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Mahmudiyah Hatchery Receives Dutch Egg Shipment

By Army Pvt. Christopher McKenna
Special to American Forces Press Service

FORWARD OPERATING BASE MAHMUDIYAH, Iraq, April 22, 2008 – Eight months of preparation and planning paid off yesterday when the Mahmudiyah chicken hatchery received the first of three shipments of eggs for incubation.

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A worker in the Mahmudiyah, Iraq, chicken hatchery sets eggs into trays to begin the incubation process, April 21, 2008. U.S. Army photo by Pvt. Christopher McKenna

(Click photo for screen-resolution image);high-resolution image available.

The first batch contained 35,000 eggs shipped to Iraq from Holland.

“The purpose in bringing in eggs from Holland is that they have a faster growing rate and they’re healthier than chickens from within this area,” said Army Maj. Alaric Robinson, Company A, 411th Civil Affairs Battalion.

“Thirty-five thousand chickens are expected to hatch from batch one, with 30,000 apiece from the next two,” said Army Capt. Benjamin Neusse, a civil military operations officer with 101st Airborne Division’s 3rd Battalion, 320th Field Artillery, 3rd Brigade Combat Team.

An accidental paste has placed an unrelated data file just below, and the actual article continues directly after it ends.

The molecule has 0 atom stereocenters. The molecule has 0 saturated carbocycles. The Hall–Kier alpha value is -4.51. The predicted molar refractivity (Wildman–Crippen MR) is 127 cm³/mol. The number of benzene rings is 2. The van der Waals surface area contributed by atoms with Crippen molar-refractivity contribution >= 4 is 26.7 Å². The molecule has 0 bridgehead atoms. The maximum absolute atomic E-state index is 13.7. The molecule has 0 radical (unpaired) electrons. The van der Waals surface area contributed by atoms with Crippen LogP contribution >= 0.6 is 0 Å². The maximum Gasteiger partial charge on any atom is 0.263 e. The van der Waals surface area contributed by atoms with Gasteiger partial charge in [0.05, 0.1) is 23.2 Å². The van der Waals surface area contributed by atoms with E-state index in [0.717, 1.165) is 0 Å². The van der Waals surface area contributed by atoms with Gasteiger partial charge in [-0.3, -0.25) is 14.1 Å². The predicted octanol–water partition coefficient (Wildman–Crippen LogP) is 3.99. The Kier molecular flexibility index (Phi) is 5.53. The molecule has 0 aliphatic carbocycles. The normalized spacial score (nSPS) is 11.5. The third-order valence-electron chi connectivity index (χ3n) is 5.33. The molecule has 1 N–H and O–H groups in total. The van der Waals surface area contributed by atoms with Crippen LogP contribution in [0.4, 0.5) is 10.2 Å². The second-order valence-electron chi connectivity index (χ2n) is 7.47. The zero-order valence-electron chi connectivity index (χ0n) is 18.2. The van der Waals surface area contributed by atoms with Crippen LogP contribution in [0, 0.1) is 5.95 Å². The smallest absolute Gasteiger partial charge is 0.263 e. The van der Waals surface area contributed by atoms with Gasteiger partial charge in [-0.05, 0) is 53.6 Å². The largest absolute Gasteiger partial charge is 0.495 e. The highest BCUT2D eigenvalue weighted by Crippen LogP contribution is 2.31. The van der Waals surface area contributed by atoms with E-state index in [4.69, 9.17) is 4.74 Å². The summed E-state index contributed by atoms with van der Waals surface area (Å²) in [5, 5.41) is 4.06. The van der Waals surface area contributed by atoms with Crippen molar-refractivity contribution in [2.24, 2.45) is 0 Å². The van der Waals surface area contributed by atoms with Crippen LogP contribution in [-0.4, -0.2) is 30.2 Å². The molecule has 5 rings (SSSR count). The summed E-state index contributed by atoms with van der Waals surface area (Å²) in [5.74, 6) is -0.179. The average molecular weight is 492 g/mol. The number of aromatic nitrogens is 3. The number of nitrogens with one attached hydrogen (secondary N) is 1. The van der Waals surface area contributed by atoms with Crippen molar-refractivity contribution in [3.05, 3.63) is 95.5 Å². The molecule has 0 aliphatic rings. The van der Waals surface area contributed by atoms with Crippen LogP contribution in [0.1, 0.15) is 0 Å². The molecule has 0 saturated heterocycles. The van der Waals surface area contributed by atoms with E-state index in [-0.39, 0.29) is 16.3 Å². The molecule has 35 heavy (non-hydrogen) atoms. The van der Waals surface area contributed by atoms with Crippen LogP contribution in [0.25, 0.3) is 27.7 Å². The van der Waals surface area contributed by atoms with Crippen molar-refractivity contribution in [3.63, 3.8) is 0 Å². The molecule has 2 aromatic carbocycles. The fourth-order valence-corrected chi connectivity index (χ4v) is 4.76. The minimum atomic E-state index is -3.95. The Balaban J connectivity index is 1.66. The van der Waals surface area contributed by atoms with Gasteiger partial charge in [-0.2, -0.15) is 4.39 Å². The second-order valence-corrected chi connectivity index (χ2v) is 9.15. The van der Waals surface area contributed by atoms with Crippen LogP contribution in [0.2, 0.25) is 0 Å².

A total of 95,000 chickens of Dutch descent are expected to be hatched, with an anticipated survival rate of 90 percent.

“The government of Iraq is supporting the redevelopment of the poultry industry by supporting the Mahmudiyah Qada poultry association,” said Army Capt. Paul Hester, the agriculture business specialist with the 3rd Brigade Combat Team embedded provincial reconstruction team. “The association is using the eggs to reopen poultry farms.”

At this point, funding is provided by the Commander’s Emergency Relief Program. However, the Iraqi government is working on a program to fund the program using its own monies.

“We are working with the [government of Iraq] to get a boost in fuel allocations and assistance in bringing in the basic requirements to provide a chicken feed mill,” Hester said.

The incubators within the hatchery were already there, so no additional funding or assistance was needed to source the hatching of the eggs.

The entire project is expected to last three to four months, when all potential chickens will have hatched, Neusse said.

(Army Pvt. Christopher McKenna is assigned to 101st Airborne Division’s 3rd Brigade Combat Team.)

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Click photo for screen-resolution imageAn Iraqi worker in the Mahmudiyah, Iraq, chicken hatchery sets eggs into trays April 21, 2008, to begin the incubation process. U.S. Army photo by Pvt. Christopher McKenna  
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